COUNCIL staff will be on-hand to give residents “face to face” advice when three-weekly brown bin collections are piloted in St Helens town centre.

Last month St Helens Council’s cabinet agreed to trial a revised weekly recycling and waste service in an effort reach a national recycling target of 50 per cent by 2020.

The pilot will begin in two areas of the Town Centre ward from February and is due to run for several months.

Cllr Lynn Clarke, portfolio holder for waste services, revealed this week that the council has recruited two new recycling advisors and four advisers/enforcers in preparation for the pilot.

The Town Centre councillor gave an update to the council’s environment, regeneration, housing, culture and leisure overview and scrutiny panel on cabinet’s response to findings from a task force set up to review the plans.

She was joined by Paul McHenry, the council’s service manager for environmental and transport services.

Mr McHenry said the new staff will be able to answer any questions and deal with any issues residents may have during collections.

He said: “The pilot will give us the opportunity to judge what the concerns are of the community.

“The fact that the council want to run this pilot over a considerable period of several months to get all the feedback, is something I think is going to be extremely useful for us.

“In terms of three-weekly systems, of which I’ve got some experience, what you tend to find is the biggest and best thing you can do for the householder is actually have people on the ground when the collections take place.

“Because that face to face contact is absolutely key.

“In terms of people struggling with the new regime, or who have queries or questions, there’s really nothing better than face to face contact.”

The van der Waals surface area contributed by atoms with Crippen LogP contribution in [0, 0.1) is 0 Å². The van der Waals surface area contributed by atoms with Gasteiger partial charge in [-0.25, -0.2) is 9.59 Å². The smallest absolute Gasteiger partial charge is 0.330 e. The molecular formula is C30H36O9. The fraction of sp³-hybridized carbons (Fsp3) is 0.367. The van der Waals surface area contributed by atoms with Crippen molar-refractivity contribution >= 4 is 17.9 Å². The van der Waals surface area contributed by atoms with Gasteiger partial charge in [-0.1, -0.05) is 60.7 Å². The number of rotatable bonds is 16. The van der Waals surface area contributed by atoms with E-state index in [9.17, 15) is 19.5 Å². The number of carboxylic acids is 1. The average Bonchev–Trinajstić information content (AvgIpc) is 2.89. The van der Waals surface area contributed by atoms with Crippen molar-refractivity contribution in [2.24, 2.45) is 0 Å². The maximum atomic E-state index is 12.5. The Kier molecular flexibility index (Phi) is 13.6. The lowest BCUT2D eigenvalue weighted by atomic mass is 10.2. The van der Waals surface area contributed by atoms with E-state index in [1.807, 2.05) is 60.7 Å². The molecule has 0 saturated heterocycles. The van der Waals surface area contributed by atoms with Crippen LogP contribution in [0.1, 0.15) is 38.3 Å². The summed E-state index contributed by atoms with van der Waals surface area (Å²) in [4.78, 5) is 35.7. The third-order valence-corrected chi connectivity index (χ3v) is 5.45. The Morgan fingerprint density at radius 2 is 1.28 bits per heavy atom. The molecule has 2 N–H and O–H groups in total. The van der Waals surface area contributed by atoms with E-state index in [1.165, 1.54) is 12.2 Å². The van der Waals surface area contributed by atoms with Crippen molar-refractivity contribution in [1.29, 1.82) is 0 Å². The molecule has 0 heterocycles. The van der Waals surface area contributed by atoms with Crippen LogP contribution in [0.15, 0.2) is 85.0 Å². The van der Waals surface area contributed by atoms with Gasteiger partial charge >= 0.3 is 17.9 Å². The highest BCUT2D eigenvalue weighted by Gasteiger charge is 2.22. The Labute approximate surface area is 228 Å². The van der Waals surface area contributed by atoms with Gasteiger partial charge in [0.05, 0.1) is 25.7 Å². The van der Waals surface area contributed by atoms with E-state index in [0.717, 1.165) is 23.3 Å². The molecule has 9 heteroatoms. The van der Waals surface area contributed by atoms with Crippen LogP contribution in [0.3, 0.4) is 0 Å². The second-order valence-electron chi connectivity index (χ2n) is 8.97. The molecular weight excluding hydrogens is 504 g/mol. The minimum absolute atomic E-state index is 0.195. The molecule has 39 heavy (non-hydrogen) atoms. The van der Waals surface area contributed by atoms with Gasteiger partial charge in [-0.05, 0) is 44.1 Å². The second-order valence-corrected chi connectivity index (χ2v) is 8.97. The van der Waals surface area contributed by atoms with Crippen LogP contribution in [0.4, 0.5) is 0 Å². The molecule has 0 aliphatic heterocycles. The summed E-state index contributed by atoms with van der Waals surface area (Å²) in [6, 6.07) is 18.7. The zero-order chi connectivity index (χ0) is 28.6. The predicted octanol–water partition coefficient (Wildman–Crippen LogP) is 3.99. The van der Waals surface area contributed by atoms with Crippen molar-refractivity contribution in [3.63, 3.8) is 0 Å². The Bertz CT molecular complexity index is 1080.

Mr McHenry told members the council have a variety of tools at its disposal for residents who cannot, or will not, take part in the pilot.

However, he said the council want to take more of an educational response.

Mr McHenry said: “It’s a big change to an awful lot of people.

“Just as it was twenty some years ago when we moved to wheel bins. It’s as big a change.

“I think we have all the tools we need to help the community and that will not just be the face to face contact, we will be using social media tools, as well as our own website.

“There will be a lot of information for people and lots of officers to talk to as well.”

Residents will also be able to recycle a greater variety of plastics during the pilot, with cling film and plastic bags the only exclusions.

Cllr Clarke said this was a “major step forward” for the borough.

Parr councillor Kate Groucutt called the move a “game-changer”.

Mr McHenry said it is not anticipated the additional plastics will boost recycling rates to a great extent but said it would free up space in residents’ brown bins.

He also said families with a high volume of nappy waste can request an additional brown bin from the council.

More frequent collection of nappy waste and other absorbent hygiene products, such as incontinence pads, can also be requested.

Mr McHenry said such requests will be dealt with on a case by case basis.

Conservative Rainford councillor Linda Mussell asked why the council did not choose to run the pilot in a ward with high recycling rates, as well as one with poor rates.

Cllr Clarke said the council wanted to look at the worst recycling area because if it could tackle that area then it could tackle anywhere in the borough.

Mr McHenry added that two areas close together was easier to manage.